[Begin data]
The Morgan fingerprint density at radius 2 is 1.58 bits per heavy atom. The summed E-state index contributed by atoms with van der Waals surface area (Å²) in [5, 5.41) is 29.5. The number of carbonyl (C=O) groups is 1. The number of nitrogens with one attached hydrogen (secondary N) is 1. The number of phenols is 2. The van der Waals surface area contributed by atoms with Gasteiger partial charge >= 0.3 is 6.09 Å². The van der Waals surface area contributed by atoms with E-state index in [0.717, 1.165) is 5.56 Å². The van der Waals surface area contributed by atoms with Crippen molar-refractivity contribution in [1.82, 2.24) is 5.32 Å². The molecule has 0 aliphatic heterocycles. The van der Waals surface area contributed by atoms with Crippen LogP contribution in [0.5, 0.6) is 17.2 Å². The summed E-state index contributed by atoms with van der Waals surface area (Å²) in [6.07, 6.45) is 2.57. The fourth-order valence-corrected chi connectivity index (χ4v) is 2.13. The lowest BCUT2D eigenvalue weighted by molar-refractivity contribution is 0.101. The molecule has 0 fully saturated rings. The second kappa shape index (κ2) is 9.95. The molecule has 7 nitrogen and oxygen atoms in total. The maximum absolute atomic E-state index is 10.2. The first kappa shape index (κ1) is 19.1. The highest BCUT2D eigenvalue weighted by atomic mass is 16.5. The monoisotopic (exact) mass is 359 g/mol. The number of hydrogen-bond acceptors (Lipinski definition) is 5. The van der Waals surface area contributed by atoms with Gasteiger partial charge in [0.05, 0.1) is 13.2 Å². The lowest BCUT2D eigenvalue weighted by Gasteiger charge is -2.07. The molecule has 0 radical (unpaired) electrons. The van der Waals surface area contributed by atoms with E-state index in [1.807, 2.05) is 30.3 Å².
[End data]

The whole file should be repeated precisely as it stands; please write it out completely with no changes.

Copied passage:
The Morgan fingerprint density at radius 2 is 1.58 bits per heavy atom. The summed E-state index contributed by atoms with van der Waals surface area (Å²) in [5, 5.41) is 29.5. The number of carbonyl (C=O) groups is 1. The number of nitrogens with one attached hydrogen (secondary N) is 1. The number of phenols is 2. The van der Waals surface area contributed by atoms with Gasteiger partial charge >= 0.3 is 6.09 Å². The van der Waals surface area contributed by atoms with E-state index in [0.717, 1.165) is 5.56 Å². The van der Waals surface area contributed by atoms with Crippen molar-refractivity contribution in [1.82, 2.24) is 5.32 Å². The molecule has 0 aliphatic heterocycles. The van der Waals surface area contributed by atoms with Crippen LogP contribution in [0.5, 0.6) is 17.2 Å². The summed E-state index contributed by atoms with van der Waals surface area (Å²) in [6.07, 6.45) is 2.57. The fourth-order valence-corrected chi connectivity index (χ4v) is 2.13. The lowest BCUT2D eigenvalue weighted by molar-refractivity contribution is 0.101. The molecule has 0 fully saturated rings. The second kappa shape index (κ2) is 9.95. The molecule has 7 nitrogen and oxygen atoms in total. The maximum absolute atomic E-state index is 10.2. The first kappa shape index (κ1) is 19.1. The highest BCUT2D eigenvalue weighted by atomic mass is 16.5. The monoisotopic (exact) mass is 359 g/mol. The number of hydrogen-bond acceptors (Lipinski definition) is 5. The van der Waals surface area contributed by atoms with Gasteiger partial charge in [0.05, 0.1) is 13.2 Å². The lowest BCUT2D eigenvalue weighted by Gasteiger charge is -2.07. The molecule has 0 radical (unpaired) electrons. The van der Waals surface area contributed by atoms with E-state index in [1.807, 2.05) is 30.3 Å².